Understanding the Epidemiology of LAM
LAM occurs almost exclusively in women. Cystic radiographic changes in men with TSC have been described in some TSC series, but only three biopsy documented cases of TSC-LAM have been reported in men. There is one documented case of Sporadic LAM (S-LAM) reported in a man. All races are affected. In one LAM Foundation survey of 480 patients, Caucasians made up 90%, Asians 3.5%, African Americans 3%, and Hispanics, 2%. TSC does not differentially affect particular ethnic groups, and access to health care, education, and the internet likely play important roles in the skewed ethnic distribution for LAM reflected in The LAM Foundation database.
The prevalence of S-LAM is roughly estimated to be approximately 3-5 per million people (30,000-50,000 patients worldwide), based on organized attempts to identify LAM patients in England, the United States and France by saturation mailings to all pulmonary physicians identified in each country. The incidence of TSC-LAM can be calculated from population data (Table 1). TSC occurs in approximately 1/6000 births, and the estimated number of TSC patients on earth is about 1-2 million. The worldwide prevalence of TSC-LAM therefore most likely falls in the range of 180,000 to 240,000 people, given the equal gender distribution of TSC and recent findings that 30-40% of women with TSC have cystic changes consistent with LAM.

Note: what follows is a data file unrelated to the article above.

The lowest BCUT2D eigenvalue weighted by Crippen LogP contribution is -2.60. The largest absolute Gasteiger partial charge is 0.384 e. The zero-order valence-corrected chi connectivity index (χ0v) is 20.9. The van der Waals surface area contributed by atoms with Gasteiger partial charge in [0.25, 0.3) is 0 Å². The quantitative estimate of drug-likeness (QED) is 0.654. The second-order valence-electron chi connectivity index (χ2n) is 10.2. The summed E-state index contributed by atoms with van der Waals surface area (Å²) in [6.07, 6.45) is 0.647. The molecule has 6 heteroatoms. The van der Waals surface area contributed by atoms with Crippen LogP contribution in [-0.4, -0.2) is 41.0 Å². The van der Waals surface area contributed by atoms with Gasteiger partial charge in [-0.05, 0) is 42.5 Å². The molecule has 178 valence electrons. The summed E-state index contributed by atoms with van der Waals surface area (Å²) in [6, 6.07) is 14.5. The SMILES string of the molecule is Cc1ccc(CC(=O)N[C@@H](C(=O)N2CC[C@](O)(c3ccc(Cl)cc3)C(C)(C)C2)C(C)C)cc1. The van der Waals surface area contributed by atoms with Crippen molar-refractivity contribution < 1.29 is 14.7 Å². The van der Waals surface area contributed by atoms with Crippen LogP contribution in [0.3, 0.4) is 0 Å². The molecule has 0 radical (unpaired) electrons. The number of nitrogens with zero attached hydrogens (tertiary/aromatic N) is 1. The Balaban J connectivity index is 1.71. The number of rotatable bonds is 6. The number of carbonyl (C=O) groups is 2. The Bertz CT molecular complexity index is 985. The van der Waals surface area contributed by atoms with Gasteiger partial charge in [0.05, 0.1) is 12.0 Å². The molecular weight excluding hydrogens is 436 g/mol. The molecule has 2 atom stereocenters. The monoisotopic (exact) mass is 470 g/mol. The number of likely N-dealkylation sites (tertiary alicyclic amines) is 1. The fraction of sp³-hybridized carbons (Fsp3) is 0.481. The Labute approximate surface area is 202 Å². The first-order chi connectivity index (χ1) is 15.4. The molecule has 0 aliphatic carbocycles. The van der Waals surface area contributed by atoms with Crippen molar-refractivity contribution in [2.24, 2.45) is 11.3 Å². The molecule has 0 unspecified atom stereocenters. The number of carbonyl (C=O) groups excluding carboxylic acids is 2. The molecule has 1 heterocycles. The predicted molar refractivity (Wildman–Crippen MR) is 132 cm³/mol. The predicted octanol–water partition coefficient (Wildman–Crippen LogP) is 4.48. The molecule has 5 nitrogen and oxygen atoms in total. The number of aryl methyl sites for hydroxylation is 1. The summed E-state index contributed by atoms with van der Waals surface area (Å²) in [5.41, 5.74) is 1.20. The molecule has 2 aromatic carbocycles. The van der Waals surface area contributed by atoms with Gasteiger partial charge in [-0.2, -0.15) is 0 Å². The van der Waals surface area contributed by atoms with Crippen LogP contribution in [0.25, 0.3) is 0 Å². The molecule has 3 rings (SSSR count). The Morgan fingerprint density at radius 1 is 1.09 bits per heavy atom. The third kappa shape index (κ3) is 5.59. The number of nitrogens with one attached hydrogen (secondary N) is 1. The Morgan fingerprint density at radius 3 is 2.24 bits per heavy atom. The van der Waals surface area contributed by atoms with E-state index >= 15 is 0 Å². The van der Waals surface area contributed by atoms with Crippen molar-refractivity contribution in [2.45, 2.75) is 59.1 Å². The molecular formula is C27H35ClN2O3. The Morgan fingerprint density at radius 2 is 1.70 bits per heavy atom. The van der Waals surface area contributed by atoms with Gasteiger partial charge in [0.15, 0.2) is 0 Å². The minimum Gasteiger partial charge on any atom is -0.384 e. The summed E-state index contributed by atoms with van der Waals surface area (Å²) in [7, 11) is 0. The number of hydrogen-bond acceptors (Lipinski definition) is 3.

Although TSC-LAM appears to be roughly 6-8 times as common as S-LAM, patients with TSC-LAM represent only a small fraction of the LAM patients seen in pulmonary clinics. Approximately 13% of the 832 patients registered with The LAM Foundation (as of 9/2004) reported a history of TSC. Furthermore, LAM is a major clinical problem in only about 5% of TSC patients and is a primary health priority for only a few (<10) of the 300 patients in the Tuberous Sclerosis Clinic at the University of Cincinnati. There are several possible explanations for the low visibility of TSC-LAM patients in the LAM community, including that other TSC-related health priorities may overshadow pulmonary symptoms or that TSC-LAM behaves differently from S-LAM. Although screening of asymptomatic women with TSC will provide a mechanism to study the natural history of LAM, we must remain cognizant that TSC-LAM and S-LAM may not be exactly the same disease.